I sent my oldest son off to college for the first time, two weeks ago.
We’re a very close family and I wasn’t sure how I would handle letting go of a young man whom I’ve had the privilege of caring for since conception. We’ve experienced a lot these past 18 years, but not once have I ever regretted choosing him over my own sleep, my own comfort or even over my own career. I must admit, early on, it seemed like 18 years would be a long time to sacrifice, but before I knew it, he was walking out the door. I’ve watched him learn to crawl, stand, walk, run, jump … and now it’s time to watch him fly.
Where has the time gone?
All types of questions have crossed my mind. Will he be safe? Is he ready? What will life be like without his nuzzles, his hugs, his contagious laughter? He’s the type of kid that brightens up a room when he walks in. What will life be like without him near?
Surprisingly, I’ve done very well … up until now. But describing to you the way I feel about my son has caused a sudden explosion of emotions, which I embrace. Grieving is healthy and necessary. When this same child went thousands of miles away last summer for a full two months, I cried every single day he was gone. But this type of grief was not healthy because it was driven by fear and worry. So, knowing that this launch will most likely lead him to a new life, in a new country, indefinitely, I figured I had some work to do. I needed to take control of my thoughts and change my perspective.
Here are some choices I’ve made that have helped me tremendously, and hopefully they will sustain me as I move into this new season of life:
1. Choose Faith not Fear: For years of my life I operated in fear—fear of being hurt, fear of failure, and as weird as it sounds, even fear of success. As a mother, those fears transferred to my children as I feared for their safety, their happiness, and their victories. But what this paralyzing emotion will do to anyone who walks in its reality is steal the very hopes and dreams that we desire for ourselves and our children. So, when I think about my son being almost 4,000 miles away from home, I will choose to have faith in the God who created him and loves him even more than I do. I will also trust that God’s ways are higher than my ways and that His plans for my child are greater than I could ever imagine.
2. Choose to Launch and not to Lose: I keep reminding myself that I’m not losing my oldest son, I’m launching him … toward the fulfillment of his greatest dreams. Any time we pursue our dreams there will always be a risk and some type of loss incurred. But that temporary setback is no match for the utter joy that comes along with accomplishing the goal!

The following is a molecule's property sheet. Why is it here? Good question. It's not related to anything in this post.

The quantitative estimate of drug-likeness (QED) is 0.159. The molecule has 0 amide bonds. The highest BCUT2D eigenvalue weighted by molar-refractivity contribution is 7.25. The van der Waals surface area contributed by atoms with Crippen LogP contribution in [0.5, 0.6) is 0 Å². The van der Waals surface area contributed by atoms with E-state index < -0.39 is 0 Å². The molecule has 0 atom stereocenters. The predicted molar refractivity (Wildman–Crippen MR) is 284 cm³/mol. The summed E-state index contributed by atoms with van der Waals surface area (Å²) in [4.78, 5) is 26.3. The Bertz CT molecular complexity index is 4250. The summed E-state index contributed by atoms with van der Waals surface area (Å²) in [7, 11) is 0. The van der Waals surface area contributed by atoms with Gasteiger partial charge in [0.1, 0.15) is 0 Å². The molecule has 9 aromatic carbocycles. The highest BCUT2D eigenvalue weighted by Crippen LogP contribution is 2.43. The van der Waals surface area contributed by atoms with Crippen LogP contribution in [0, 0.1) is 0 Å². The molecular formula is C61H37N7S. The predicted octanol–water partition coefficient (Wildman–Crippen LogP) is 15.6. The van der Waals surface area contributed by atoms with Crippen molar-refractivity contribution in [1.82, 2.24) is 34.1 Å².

3. Choose to Let Go of Control: When our children are babies, we are responsible for just about everything they experience. But as they grow into adolescence and adulthood, if we’re practicing healthy parenting, we strategically begin to turn over some of that control to them. That way they can become responsible adults capable of making wise decisions without us. Sending our progenies off to college forces us to relinquish yet another level of control and for me it’s a wake up call to the fact that I have never really been in control in the first place. God has been. So after doing our best to raise responsible young people, I encourage us all to trust God with our children, knowing that our prayers for them are much more effective than our presence will ever be.
4. Choose to Keep it all in Perspective: As I’ve watched the latest news and read about 18 and 19 year olds dying while protecting their country, I’ve had to consider that I could actually be sending my son off to war. But I’m not. When I hear about moms losing their sons in senseless acts of violence or sudden deaths due to unknown causes, it reminds me to keep it all in perspective. My heart aches deeply for those parents who have experienced the loss of a child. Words cannot express the grief they endure and because of the pain they know, I believe they, too, would encourage us to have a healthy perspective and to celebrate the lives of our young people. So I will.
I hope these thoughts will be helpful to anyone who is launching a new college student into the world this fall. I would love to hear how some of you are managing your emotions. Or perhaps there are seasoned parents out there who have been through it all before. If this is you, what advice can you share with us? If you’d like to start a conversation, please post your comment below.
None of us have been perfect parents, nor have our students been perfect children, but there does exist a perfect God, who can make all things work together for the good of those who love Him and are called according to His purpose. Parents, we have lift off!
Photo (Flickr CC) by Matthew Simantov